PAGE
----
The “Ban the Box” ordinance will get another shot at approval later this month after the Shelby County Board of Commissioners failed to pass the measure Monday (July 14).
In yet another effort to reform the criminal justice system, something Shelby County Mayor Lee Harris vowed to do during his term, the ordinance would remove the question or “box” on county employment applications asking if the someone has been convicted of a felony.
Questions about an amendment added to the proposed ordinance and other concerns from commissioners, stymied passage.
The “Ban the Box” measure now is set for a vote at the next Commission meeting, July 27.
Harris, who initially presented the ordinance to the commission in April, hopes the initiative gives those with criminal histories a second chance at employment.
After the measure failed to pass, Harris urged residents to reach out to their elected officials to garner support before the next vote.
“This effort would help put an end to the use of criminal histories as a way to weed out applicants for county jobs,” Harris has said about Ban the Box. Too often, African American men have criminal histories that hold them back and keep them from getting jobs.”
Before voting Monday, Commissioner Eddie Jones Jr. presented an amendment to the original ordinance that will give businesses incentives to remove the box.
“It opens another door for those coming out of the system,” Jones said. “We were their incarcerators, now we can be their liberators.”
Jones is one of the original ordinance’s sponsors along with commissioners Tami Sawyer, Mick Wright, Willie F. Brooks Jr., Reginald Milton, Mickell Lowery, Michael Whaley, Van D. Turner Jr., and Chairman Mark Billingsley.
While some commissioners were poised to vote on the original ordinance, there were concerns about the amended version.
Commissioner Brandon Morrison said she was concerned of the economic impact, making it “complicated for vendors to get through the process.”
Although the amended motion failed, based on commission rules, it can still advance to a final vote at the next commission meeting. Harris is hoping for a better outcome.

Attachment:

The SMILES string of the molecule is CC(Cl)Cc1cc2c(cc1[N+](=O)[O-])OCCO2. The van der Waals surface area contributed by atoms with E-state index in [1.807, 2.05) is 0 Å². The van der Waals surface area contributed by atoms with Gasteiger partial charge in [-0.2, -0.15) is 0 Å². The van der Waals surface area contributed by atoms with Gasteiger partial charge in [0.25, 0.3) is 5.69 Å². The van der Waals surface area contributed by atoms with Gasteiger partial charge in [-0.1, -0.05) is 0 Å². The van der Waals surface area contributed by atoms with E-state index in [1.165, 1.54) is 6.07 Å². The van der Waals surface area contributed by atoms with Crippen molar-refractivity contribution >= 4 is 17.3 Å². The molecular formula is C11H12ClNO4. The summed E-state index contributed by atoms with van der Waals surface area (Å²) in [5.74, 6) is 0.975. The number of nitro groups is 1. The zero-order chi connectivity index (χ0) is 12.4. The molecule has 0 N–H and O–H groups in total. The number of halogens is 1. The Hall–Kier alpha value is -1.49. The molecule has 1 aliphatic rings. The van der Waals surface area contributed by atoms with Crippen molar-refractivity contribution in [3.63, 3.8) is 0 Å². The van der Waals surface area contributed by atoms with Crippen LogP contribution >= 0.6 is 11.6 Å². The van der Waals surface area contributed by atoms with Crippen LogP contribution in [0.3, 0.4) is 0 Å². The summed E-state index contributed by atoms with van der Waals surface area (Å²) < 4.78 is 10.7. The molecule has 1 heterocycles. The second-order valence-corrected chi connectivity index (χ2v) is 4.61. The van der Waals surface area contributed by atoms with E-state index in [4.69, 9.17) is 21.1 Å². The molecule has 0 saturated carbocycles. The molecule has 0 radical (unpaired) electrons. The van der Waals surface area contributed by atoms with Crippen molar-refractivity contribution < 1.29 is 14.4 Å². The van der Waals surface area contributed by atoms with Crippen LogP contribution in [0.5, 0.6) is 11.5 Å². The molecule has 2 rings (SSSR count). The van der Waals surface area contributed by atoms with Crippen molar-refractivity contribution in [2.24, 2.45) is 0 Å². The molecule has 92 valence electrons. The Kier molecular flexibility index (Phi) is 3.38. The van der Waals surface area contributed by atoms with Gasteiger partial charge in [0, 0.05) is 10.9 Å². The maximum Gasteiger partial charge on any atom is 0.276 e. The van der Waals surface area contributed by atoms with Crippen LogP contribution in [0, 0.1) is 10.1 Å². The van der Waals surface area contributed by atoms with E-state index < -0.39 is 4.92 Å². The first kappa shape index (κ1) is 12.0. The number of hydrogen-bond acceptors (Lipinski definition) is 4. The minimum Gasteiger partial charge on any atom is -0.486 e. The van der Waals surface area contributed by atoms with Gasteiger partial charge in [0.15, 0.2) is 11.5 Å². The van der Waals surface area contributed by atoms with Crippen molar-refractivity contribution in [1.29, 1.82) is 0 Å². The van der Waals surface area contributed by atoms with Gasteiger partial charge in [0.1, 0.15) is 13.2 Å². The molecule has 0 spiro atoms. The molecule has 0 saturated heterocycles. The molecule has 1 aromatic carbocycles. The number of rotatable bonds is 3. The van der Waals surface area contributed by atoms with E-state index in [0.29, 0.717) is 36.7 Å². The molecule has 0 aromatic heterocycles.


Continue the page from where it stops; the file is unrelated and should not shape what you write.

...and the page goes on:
“Under the Commission rules, we still have one more opportunity to find the votes. The meeting on July 27 will be the last chance to find a path forward. Please contact your Commissioners,” he tweeted after the meeting.
Harris said Shelby County could join 150 other cities and counties, including the City of Memphis, with similar legislation.
Still, some critics of “Ban the Box” have noted that employers can find information about applicants online and choose not to hire the employee based on their findings.
“We’re working on that part of the puzzle too, those digital footprints,” Harris said about further reform.
Additionally, there are stipulations to the rule. The ordinance would provide an exception to “banning the box” for convictions that are directly related to certain jobs, such as those dealing with children or sex-offender convictions.
Still, proponents of the ordinance said the good will outweigh the negative by providing those with a criminal history a second chance and reducing recidivism.
“Our data shows what sustainable employment can do for ex-offenders and his or her family,” said Harold Collins, the executive director of the County’s Office of Re-Entry.
Collins pointed out that in 2018 the office served nearly 400 clients and approximately 16 percent were re-arrested.
“We know that these numbers can be reduced significantly with Ban the Box,” he said.
While getting the commission’s approval is the first step, Harris said he’ll also be working with private companies to also adopt “ban the box.”
“But Shelby County plans to lead by example,” he said. “We’ve got to get our house in order first and then we’re going to go out and talk about this issue i